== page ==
Trimming your dog’s nails offers as much benefit to you as does to your dog. Neglected nails can lead to discomfort or infection, not to mention the damage they can do to your floors and furniture. If your dog’s nails appear long or brittle, or if you hear a constant clicking sound when they walk, those are clear signs that it is time for a trim. It’s best to start this routine when your dog is young so they get used to clippers or nail grinder, and then it should be performed at least once a month thereafter.
Finding the best dog nail clippers and trimmers
When doing home nail care, you’ll want to invest in high-quality, appropriately sized clippers for your dog. Choose dog nail clippers with a sharp blade made especially for dogs so as not to crush the nail. If the blade is sharp, it’s less likely that a nail will be pulled or cracked. An emery board or file can smooth out any rough edges and give your dog’s nails a more rounded appearance.
There are different types of clippers that work better with some dogs than others.
Scissor clippers work like scissors and are best for large dogs with thick nails.
Guillotine clippers are best for small to medium dogs. With guillotine clippers, stick the end of your dog’s nail into the hole created by the blades, and squeeze.
Grinder tools wear away at the nail and are best for dogs who are squeamish around regular clippers.
How to cut your dog’s nails at home
Once you’ve gathered everything you need—clippers, towel, styptic powder and treats—sit with your dog in a comfortable spot on the floor, providing reassurance and petting. You can get your dog used to having their paws handled by gently playing with their paws every day.
Once you feel ready, firmly hold your dog’s paw so that they cannot pull away and start clipping.
Cut the nail at a 45-degree angle away from the paw, avoiding the quick, which is the blood vessel inside of your dog’s nail.
Make sure you cut very thin slices off the tip of your pup’s nail, trimming until you see a black dot appear in the center. You will see this whether your dog’s nail is pink or black. This is an indicator that you’re getting close to the quick and the nail is short enough.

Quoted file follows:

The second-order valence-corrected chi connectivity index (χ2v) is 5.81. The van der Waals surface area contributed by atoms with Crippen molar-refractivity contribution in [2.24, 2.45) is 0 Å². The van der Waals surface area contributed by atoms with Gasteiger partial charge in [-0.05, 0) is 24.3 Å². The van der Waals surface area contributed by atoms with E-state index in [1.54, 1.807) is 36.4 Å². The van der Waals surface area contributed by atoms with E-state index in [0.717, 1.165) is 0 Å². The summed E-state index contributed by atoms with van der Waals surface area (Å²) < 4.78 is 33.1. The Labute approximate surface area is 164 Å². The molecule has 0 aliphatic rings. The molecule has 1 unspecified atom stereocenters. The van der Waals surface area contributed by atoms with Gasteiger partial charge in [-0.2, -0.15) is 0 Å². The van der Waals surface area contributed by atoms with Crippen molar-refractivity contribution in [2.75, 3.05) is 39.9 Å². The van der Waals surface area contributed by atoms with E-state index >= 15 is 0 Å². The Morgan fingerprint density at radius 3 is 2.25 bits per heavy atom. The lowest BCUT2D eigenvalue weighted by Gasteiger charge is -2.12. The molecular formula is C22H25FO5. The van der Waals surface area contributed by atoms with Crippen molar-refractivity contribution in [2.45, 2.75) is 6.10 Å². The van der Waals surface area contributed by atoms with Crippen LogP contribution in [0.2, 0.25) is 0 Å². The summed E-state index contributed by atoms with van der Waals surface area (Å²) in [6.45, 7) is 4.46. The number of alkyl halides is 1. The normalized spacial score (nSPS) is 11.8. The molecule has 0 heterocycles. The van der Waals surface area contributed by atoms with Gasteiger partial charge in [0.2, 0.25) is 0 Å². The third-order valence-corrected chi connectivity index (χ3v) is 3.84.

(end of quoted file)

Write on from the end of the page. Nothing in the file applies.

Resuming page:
If your dog has dewclaws, be sure to trim them as well.
Reward your dog with a treat after successful clipping to remind them that a nail trim is a positive experience.
Remember, if your dog shows any signs of distress during the process, stop what you’re doing, reward them for the nails that have been trimmed, and try again at a later time. If your pet is highly anxious or scared during nail trims, take them to a professional groomer or their vet for this procedure.
How to cut black dog nails
Dark-colored nails can present a challenge in trimming, as the quick is less visible. A good way to work around this is to observe the underside of your dog’s nail toward the tip. The nail should appear as a triangle with two outer walls. There is no quick at this point, making it safe to cut the tip.
A black dot will appear in the center of the nail when you’ve cut to the shortest point, regardless of what color your dog’s nails are. Use this as your guide to ensure that you’re not trimming too much. However, your dog will also pull away if you get too close to the quick which is an indicator that they are uncomfortable and it is time to stop.
Not ready to do it yourself?
If you, or your pet, feel anxious about nail trims, or if you simply don’t have the time to do it yourself, Petco Grooming Salons offer professional dog grooming that includes nail trims, nail buffing, paw care and even pet-safe nail polish. Let our stylists give them a paw-dicure in a relaxing environment that will keep their paws in tip-top shape for weeks.